He explained at a forum in Accra that the extension to the December 2018 deadline was needed to ensure that more local banks did not collapse in their attempt to recapitalise to the GH¢400 million by December this year.
He said unlike majority of the foreign-owned banks that had enough funds to be able to recapitalise within a short period of time, local banks and their shareholders were constrained by a myriad of challenges, including the government’s indebtedness to the sector.
As a result, he said, the central bank needed to treat them separately in its demand for the minimum capital of banks to be raised from GH¢120 million to GH¢400 million by December, this year.
He also advised Ghanaians to have faith in the indigenous banks, explaining that they were well-placed to weather the storm facing them and emerge victorious.
Mr Adongo, who is also a chartered accountant and a financial analyst, was speaking at a public forum on the theme: ‘Banking crisis: Roles played by stakeholders and directors.’
It was organised by the Public Analysis and Monitoring Centre (PAMC) to provide a platform for experts to deliberate on the roles of the key actors in the collapse of the seven banks over the last 12 months.
The founding President of IMANI Centre for Policy and Education, Mr Franklin Cudjoe, was a co-speaker.
Mr Cudjoe, who was earlier against the extension of the deadline, said he had revised his notes after a critical study of the situation.
He said the extension would help create a fair platform for both local and foreign banks to raise the needed capital.
Mr Adongo’s request for an extension in the recapitalisation timeline adds to similar appeals by the indigenous banks and other experts.
Earlier, the Association of Indigenous Universal Banks had argued that their respective financial situations made it impossible for them to recapitalise to GH¢400 million by December this year, as required by the BoG.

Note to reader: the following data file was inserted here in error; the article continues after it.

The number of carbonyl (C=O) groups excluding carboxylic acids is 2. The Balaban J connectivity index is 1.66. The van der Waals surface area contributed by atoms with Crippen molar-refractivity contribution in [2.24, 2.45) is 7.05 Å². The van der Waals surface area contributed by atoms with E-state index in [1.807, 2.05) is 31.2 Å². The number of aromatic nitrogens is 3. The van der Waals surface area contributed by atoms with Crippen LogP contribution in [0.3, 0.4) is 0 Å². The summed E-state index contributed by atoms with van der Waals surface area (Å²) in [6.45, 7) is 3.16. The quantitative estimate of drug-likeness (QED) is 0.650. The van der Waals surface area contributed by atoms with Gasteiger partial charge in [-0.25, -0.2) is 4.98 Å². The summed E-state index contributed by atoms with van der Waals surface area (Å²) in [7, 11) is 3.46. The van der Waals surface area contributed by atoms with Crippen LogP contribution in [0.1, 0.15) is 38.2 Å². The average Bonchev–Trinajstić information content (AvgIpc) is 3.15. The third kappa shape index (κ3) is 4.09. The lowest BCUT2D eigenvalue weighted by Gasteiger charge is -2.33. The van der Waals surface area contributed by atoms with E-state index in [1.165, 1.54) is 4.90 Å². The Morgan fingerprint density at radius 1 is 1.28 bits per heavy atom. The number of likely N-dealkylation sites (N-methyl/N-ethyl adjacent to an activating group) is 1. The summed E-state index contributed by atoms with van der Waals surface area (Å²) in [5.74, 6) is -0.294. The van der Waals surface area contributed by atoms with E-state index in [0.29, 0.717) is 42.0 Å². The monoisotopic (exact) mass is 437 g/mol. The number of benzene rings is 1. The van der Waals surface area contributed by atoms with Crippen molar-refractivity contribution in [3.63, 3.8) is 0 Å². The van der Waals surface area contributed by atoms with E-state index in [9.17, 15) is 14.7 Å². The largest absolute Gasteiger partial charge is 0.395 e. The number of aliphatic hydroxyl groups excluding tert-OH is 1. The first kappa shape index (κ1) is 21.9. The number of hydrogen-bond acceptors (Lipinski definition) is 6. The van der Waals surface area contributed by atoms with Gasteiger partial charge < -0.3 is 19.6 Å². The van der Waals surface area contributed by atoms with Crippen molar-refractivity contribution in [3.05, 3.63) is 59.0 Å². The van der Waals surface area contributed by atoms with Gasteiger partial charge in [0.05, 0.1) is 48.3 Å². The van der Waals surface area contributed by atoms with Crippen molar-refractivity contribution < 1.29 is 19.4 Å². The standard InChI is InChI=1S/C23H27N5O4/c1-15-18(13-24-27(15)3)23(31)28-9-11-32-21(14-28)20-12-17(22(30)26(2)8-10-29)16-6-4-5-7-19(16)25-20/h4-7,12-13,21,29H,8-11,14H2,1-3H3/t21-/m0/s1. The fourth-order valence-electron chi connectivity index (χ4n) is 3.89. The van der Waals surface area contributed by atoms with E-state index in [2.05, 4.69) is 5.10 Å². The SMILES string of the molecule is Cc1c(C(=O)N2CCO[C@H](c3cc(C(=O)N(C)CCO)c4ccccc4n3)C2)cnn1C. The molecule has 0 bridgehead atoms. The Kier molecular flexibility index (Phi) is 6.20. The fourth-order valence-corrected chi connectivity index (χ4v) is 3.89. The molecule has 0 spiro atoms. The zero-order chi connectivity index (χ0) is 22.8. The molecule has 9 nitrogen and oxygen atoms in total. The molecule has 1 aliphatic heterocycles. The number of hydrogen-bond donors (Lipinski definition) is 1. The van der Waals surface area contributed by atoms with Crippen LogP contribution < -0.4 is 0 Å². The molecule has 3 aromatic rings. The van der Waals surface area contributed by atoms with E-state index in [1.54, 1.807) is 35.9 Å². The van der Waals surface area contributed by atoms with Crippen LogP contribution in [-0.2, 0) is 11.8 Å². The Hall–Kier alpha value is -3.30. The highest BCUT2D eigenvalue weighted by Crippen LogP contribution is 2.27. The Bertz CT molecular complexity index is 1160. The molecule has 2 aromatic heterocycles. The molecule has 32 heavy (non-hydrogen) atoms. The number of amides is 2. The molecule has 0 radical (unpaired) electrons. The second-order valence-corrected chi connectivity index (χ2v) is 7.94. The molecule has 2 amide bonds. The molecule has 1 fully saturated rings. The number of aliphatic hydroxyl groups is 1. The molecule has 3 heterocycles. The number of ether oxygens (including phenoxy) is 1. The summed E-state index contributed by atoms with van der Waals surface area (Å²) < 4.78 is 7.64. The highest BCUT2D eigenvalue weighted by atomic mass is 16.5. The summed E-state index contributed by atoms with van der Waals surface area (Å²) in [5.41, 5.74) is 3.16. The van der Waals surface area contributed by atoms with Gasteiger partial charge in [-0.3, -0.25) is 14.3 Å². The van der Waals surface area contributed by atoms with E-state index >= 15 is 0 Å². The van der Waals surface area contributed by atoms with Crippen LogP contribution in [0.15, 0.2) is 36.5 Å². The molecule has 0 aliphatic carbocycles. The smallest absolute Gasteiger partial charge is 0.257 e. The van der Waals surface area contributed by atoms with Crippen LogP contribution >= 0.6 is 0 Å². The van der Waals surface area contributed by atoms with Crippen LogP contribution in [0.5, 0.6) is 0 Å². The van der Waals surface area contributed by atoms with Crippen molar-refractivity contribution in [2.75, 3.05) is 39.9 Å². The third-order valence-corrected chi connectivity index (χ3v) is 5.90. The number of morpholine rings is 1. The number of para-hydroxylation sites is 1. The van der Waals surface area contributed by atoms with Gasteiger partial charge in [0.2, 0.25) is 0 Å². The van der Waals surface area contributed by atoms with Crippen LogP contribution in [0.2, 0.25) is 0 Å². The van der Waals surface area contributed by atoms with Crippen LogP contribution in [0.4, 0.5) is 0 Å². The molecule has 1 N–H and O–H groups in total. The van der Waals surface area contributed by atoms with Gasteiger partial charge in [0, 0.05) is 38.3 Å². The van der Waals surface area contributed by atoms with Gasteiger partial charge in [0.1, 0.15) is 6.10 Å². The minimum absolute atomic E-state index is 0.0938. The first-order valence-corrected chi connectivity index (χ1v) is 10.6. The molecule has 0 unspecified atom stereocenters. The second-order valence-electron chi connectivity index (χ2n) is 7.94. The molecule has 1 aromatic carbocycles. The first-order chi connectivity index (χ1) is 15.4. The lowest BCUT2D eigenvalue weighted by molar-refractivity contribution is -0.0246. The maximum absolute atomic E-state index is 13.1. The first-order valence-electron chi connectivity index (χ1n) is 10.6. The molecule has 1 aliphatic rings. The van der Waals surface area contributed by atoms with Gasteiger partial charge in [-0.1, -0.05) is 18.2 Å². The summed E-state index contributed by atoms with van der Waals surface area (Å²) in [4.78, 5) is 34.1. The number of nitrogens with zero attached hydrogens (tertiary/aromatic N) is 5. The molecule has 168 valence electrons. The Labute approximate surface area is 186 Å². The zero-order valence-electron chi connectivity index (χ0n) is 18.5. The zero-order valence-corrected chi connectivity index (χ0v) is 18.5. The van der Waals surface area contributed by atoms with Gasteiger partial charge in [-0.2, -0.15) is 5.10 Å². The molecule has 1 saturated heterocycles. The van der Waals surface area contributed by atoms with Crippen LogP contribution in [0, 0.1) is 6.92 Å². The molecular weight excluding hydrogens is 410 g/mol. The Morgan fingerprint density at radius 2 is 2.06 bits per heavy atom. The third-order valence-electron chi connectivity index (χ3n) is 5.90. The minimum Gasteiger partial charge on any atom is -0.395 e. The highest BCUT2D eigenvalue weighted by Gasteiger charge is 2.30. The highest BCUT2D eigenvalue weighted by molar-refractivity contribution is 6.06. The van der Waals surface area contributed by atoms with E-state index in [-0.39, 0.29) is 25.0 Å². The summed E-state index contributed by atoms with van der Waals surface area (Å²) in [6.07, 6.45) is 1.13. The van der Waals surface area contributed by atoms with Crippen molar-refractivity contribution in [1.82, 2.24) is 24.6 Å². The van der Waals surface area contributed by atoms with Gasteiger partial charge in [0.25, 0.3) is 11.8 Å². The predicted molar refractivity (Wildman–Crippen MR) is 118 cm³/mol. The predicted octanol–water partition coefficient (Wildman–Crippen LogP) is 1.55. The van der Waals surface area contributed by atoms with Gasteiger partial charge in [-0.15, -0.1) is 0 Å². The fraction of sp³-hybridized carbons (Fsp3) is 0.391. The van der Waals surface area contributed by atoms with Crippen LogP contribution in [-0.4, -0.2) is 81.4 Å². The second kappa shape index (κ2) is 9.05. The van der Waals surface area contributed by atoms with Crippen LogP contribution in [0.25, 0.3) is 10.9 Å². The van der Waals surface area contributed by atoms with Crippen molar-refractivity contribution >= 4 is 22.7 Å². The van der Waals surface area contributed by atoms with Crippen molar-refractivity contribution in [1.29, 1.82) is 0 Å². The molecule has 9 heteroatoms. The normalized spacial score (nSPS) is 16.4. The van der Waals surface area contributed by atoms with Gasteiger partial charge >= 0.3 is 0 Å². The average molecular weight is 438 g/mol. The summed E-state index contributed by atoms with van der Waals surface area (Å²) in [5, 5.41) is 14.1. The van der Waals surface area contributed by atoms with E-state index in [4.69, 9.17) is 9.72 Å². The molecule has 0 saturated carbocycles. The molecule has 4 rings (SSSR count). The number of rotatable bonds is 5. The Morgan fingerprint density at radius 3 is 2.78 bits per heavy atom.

They, therefore, requested an additional four years to enable them to meet the BoG’s new capital demand.
Like the indigenous banks, Mr Adongo was worried that a refusal to extend the timeline beyond December 2018 would mean that the country could lose more indigenous banks, resulting in an increase in the dominance of foreign-owned banks.
That, he said, was injurious to the economy, given the impact on indigenous entrepreneurship, capital flight and job losses.
Currently, out of the 30 banks in operation, 13 are indigenous-owned banks while 17 are foreign-owned.
It follows the withdrawal of the licences of seven indigenous banks within the last 12 months for various infractions against the Banks and Specialised Deposits-Taking Institutions Act 2016, Act 930.
Otabil didn’t err
Touching on the role of directors in the collapse of the banks, Mr Adongo said a leaked report that sought to implicate the former Board Chairman of Capital Bank, Pastor Mensa Otabil, over his role in the collapse of the bank was misleading and ill-informed.
He said the originators of that report, Boulders Capital, lacked the competence to undertake an assurance on a bank.
That lack of competence, he stated, was evidenced in the firm’s conclusions that the board of the Capital Bank erred when it used some liquidity support from the BoG for loans.
“That report is the most useless piece of work and the most useless share of public funds to friends.
“Since this matter started, you realised that I have not commented on the role of Pastor Otabil. That is because he did no wrong, contrary to what the BoG and the government would want us to believe,” he stated.
As a bank, Mr Adongo said the Capital Bank's primary responsibility was the business of giving loans and taking deposits.
Therefore, by lending the funds to customers, he explained that the bank was only undertaking its core mandate, the reason Pastor Otabil should not be blamed.
He said until Boulders Advisors found something fundamentally wrong with utilisation of the funds, “the excuse that they gave it out as loans and, therefore, they erred could not be true.”